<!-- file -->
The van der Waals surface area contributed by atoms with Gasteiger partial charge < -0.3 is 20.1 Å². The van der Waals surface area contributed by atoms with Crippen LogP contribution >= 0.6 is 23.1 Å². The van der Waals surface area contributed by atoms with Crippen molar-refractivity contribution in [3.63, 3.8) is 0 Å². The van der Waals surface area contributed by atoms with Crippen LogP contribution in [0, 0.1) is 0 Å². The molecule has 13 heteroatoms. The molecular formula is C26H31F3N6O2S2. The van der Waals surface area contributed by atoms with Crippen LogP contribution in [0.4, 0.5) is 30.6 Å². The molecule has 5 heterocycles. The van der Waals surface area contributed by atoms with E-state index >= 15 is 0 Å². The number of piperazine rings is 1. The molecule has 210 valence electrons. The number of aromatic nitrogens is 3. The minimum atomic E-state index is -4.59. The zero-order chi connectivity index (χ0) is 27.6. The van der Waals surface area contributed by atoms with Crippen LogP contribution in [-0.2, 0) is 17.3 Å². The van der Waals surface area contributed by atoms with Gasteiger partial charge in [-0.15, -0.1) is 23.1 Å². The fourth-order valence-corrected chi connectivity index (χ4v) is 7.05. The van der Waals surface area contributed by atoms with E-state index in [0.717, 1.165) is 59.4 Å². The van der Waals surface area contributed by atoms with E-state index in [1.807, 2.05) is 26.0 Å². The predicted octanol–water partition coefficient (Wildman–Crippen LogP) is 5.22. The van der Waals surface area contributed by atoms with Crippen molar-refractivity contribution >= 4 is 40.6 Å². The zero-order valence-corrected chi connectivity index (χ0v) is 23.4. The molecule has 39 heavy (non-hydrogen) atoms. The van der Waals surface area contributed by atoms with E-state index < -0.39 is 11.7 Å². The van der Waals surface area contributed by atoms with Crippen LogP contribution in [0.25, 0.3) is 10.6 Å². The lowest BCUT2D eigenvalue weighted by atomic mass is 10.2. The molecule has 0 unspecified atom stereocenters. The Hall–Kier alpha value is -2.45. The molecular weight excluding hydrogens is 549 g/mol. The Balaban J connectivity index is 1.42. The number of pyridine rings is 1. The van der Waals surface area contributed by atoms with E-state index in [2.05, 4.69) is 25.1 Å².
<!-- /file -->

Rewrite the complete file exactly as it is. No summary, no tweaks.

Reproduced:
The van der Waals surface area contributed by atoms with Gasteiger partial charge < -0.3 is 20.1 Å². The van der Waals surface area contributed by atoms with Crippen LogP contribution >= 0.6 is 23.1 Å². The van der Waals surface area contributed by atoms with Crippen molar-refractivity contribution in [3.63, 3.8) is 0 Å². The van der Waals surface area contributed by atoms with Crippen LogP contribution in [0, 0.1) is 0 Å². The molecule has 13 heteroatoms. The molecular formula is C26H31F3N6O2S2. The van der Waals surface area contributed by atoms with Crippen LogP contribution in [0.4, 0.5) is 30.6 Å². The molecule has 5 heterocycles. The van der Waals surface area contributed by atoms with E-state index >= 15 is 0 Å². The number of piperazine rings is 1. The molecule has 210 valence electrons. The number of aromatic nitrogens is 3. The minimum atomic E-state index is -4.59. The zero-order chi connectivity index (χ0) is 27.6. The van der Waals surface area contributed by atoms with Crippen LogP contribution in [-0.2, 0) is 17.3 Å². The van der Waals surface area contributed by atoms with Gasteiger partial charge in [-0.15, -0.1) is 23.1 Å². The fourth-order valence-corrected chi connectivity index (χ4v) is 7.05. The van der Waals surface area contributed by atoms with E-state index in [0.717, 1.165) is 59.4 Å². The van der Waals surface area contributed by atoms with E-state index in [1.807, 2.05) is 26.0 Å². The predicted octanol–water partition coefficient (Wildman–Crippen LogP) is 5.22. The van der Waals surface area contributed by atoms with Crippen molar-refractivity contribution >= 4 is 40.6 Å². The zero-order valence-corrected chi connectivity index (χ0v) is 23.4. The molecule has 39 heavy (non-hydrogen) atoms. The van der Waals surface area contributed by atoms with E-state index < -0.39 is 11.7 Å². The van der Waals surface area contributed by atoms with Crippen LogP contribution in [0.25, 0.3) is 10.6 Å². The lowest BCUT2D eigenvalue weighted by atomic mass is 10.2. The molecule has 0 unspecified atom stereocenters. The Hall–Kier alpha value is -2.45. The molecular weight excluding hydrogens is 549 g/mol. The Balaban J connectivity index is 1.42. The number of pyridine rings is 1. The van der Waals surface area contributed by atoms with E-state index in [2.05, 4.69) is 25.1 Å².